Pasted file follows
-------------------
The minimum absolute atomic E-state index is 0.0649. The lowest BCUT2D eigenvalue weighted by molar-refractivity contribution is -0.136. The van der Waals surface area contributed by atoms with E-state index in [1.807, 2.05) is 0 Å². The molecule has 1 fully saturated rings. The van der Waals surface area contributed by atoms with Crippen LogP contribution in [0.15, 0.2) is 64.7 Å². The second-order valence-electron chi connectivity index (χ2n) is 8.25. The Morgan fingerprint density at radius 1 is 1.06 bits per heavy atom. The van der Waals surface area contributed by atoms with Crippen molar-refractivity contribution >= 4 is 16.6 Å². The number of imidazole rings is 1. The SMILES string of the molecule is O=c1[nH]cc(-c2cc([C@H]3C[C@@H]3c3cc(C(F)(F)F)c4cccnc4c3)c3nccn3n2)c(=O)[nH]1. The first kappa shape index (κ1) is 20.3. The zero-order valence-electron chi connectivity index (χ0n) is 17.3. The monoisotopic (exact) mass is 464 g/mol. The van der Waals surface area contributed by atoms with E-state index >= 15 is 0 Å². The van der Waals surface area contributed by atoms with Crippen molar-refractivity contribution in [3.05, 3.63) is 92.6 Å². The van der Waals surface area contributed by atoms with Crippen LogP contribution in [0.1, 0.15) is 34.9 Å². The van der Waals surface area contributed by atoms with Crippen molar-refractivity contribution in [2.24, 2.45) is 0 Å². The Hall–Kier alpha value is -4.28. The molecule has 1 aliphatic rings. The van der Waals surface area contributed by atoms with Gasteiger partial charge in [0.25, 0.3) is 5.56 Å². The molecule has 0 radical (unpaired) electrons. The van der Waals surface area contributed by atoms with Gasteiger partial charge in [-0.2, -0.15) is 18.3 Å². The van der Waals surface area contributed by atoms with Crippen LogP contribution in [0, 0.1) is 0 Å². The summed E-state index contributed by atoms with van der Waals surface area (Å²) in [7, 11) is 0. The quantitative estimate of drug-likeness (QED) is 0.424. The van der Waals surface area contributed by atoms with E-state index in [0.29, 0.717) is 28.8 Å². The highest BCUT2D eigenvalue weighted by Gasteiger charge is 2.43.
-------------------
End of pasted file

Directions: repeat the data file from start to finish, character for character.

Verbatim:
The minimum absolute atomic E-state index is 0.0649. The lowest BCUT2D eigenvalue weighted by molar-refractivity contribution is -0.136. The van der Waals surface area contributed by atoms with E-state index in [1.807, 2.05) is 0 Å². The molecule has 1 fully saturated rings. The van der Waals surface area contributed by atoms with Crippen LogP contribution in [0.15, 0.2) is 64.7 Å². The second-order valence-electron chi connectivity index (χ2n) is 8.25. The Morgan fingerprint density at radius 1 is 1.06 bits per heavy atom. The van der Waals surface area contributed by atoms with Crippen molar-refractivity contribution >= 4 is 16.6 Å². The number of imidazole rings is 1. The SMILES string of the molecule is O=c1[nH]cc(-c2cc([C@H]3C[C@@H]3c3cc(C(F)(F)F)c4cccnc4c3)c3nccn3n2)c(=O)[nH]1. The first kappa shape index (κ1) is 20.3. The zero-order valence-electron chi connectivity index (χ0n) is 17.3. The monoisotopic (exact) mass is 464 g/mol. The van der Waals surface area contributed by atoms with E-state index >= 15 is 0 Å². The van der Waals surface area contributed by atoms with Crippen molar-refractivity contribution in [3.05, 3.63) is 92.6 Å². The van der Waals surface area contributed by atoms with Crippen LogP contribution in [0.1, 0.15) is 34.9 Å². The van der Waals surface area contributed by atoms with Crippen molar-refractivity contribution in [2.24, 2.45) is 0 Å². The Hall–Kier alpha value is -4.28. The molecule has 1 aliphatic rings. The van der Waals surface area contributed by atoms with Gasteiger partial charge in [0.25, 0.3) is 5.56 Å². The molecule has 0 radical (unpaired) electrons. The van der Waals surface area contributed by atoms with Gasteiger partial charge in [-0.2, -0.15) is 18.3 Å². The van der Waals surface area contributed by atoms with Crippen LogP contribution in [0, 0.1) is 0 Å². The summed E-state index contributed by atoms with van der Waals surface area (Å²) in [7, 11) is 0. The quantitative estimate of drug-likeness (QED) is 0.424. The van der Waals surface area contributed by atoms with E-state index in [0.29, 0.717) is 28.8 Å². The highest BCUT2D eigenvalue weighted by Gasteiger charge is 2.43.